Originally published on BU Today, a publication of Boston University.
In a time when brown people are suspected of being terrorists, turbans and headscarves are seen as signs of creeping sharia, and the religious “other” seems something dangerous, interfaith work is one of the new frontiers of social justice. In our post 9/11 world, where religious prejudice is often tied up in issues of race, ethnicity, and otherness, pluralism is desperately needed.
On this campus of more than 33,000 students, we are lucky to have a diverse and thriving community, with 21 groups representing traditions ranging from Islam to Sikhism to Hinduism to Jainism and more. But I don’t want to paint a picture of a “Kumbaya” circle holding hands and giving off good vibes. There are problems and challenges to interfaith work at BU, as I know from my work with the BU Interfaith Council.
In the Interfaith Council, where we promote education and engagement between religions on campus, we want to have open arms. We welcome groups with constant invitations and messages. But inevitably, the majority of the people who show up are from minority religions. This is understandable—members of minority religions feel the need to educate the majority and to combat prejudice. Muslims are concerned about fighting Islamophobic stereotypes; Christian Scientists want to show that they are not Tom Cruise’s Scientology; Sikhs want to explain the turbans they wear and their long beards.
But often, this eagerness of minorities to share and engage is contrasted with a lack of interest from the majority religion of America: Christianity. When we do have Christian participants, they are often from less understood or often-stereotyped denominations themselves—Orthodox Christians, Catholics, the aforementioned Christian Scientists. We also have some mainline Protestants (such as Anglicans and Methodists). But we tend to lack one specific group—evangelicals.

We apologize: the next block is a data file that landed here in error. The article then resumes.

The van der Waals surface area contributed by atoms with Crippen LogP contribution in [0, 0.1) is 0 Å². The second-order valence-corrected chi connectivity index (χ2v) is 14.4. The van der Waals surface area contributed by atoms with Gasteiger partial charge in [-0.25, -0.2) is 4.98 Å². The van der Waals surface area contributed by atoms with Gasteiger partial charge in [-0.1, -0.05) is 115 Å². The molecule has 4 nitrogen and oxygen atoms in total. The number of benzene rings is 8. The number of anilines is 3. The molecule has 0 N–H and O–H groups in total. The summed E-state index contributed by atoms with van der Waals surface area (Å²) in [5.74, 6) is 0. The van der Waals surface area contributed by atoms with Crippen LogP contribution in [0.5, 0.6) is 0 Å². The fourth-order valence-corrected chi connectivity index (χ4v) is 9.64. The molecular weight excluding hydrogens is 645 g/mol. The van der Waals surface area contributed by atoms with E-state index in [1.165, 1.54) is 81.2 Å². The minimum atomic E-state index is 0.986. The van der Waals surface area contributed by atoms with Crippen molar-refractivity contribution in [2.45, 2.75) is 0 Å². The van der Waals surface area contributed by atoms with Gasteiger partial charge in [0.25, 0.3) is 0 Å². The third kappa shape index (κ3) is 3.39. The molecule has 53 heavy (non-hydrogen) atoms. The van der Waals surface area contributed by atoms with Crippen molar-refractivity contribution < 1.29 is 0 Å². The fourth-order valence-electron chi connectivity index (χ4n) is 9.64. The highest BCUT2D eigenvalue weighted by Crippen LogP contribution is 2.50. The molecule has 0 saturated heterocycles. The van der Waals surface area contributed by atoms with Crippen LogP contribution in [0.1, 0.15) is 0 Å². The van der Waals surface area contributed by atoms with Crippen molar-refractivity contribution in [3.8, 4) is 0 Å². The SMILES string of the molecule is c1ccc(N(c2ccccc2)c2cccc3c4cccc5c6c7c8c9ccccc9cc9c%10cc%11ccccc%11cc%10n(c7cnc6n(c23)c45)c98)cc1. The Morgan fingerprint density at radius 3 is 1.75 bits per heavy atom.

We’ve had a couple of evangelical participants. But almost half of the 21 religious life groups on campus are evangelical. So where are the rest?
Of course, this is not a BU-specific issue. Lack of evangelical engagement is a problem in the interfaith movement at large. One of the common fears for evangelicals in interfaith settings is the question of relativism-versus-truth claims. Will I have to give up my belief that my religion is the true one? Will I have to cede to religious relativism and say that, really, all religions are true?
The answer is no. The goal of the interfaith movement is not universalism. It’s not to say that we are all the same and are all right. It is about celebrating the difference and diversity among us. It is about learning to live in community while acknowledging that we all believe our religion is, indeed, the right one (why else would we practice it?). And we need evangelicals, so strong and secure in their convictions, to challenge us on this. Sometimes it is easy to seem inclusive when only interfaith-friendly people, ones who think there might be truth in more than one religion, are present. But that’s not doing the needed work of asking hard questions.
So the interfaith movement and the Interfaith Council want to bring evangelicals to the table. They are welcome here. We will not demonize them; we are about breaking down stereotypes, not perpetuating them. In a nation deeply tied to its Protestant roots, where evangelicals are an important political force and make up more than a quarter of the American population, we need their commitment to a rich and religiously diverse community.
While minority religions feel a need to teach about themselves and strive for acceptance, the majority religion runs the risk of complacency. Christianity is secure in its position. It does not need to explain the meaning of its symbols or the motivations for its practices. It does not need the interfaith movement. But the interfaith movement needs Christianity.
Evangelicals, who speak the language of the Bible Belt and the Midwest—as well as that of the vast global evangelical community—can spread the ideas of interfaith acceptance to places and communities where minority religions may not have access. They can help realize a vision of American pluralism. The American creed promises equality for all, and to realize that for people of all faiths, we need the evangelicals on board.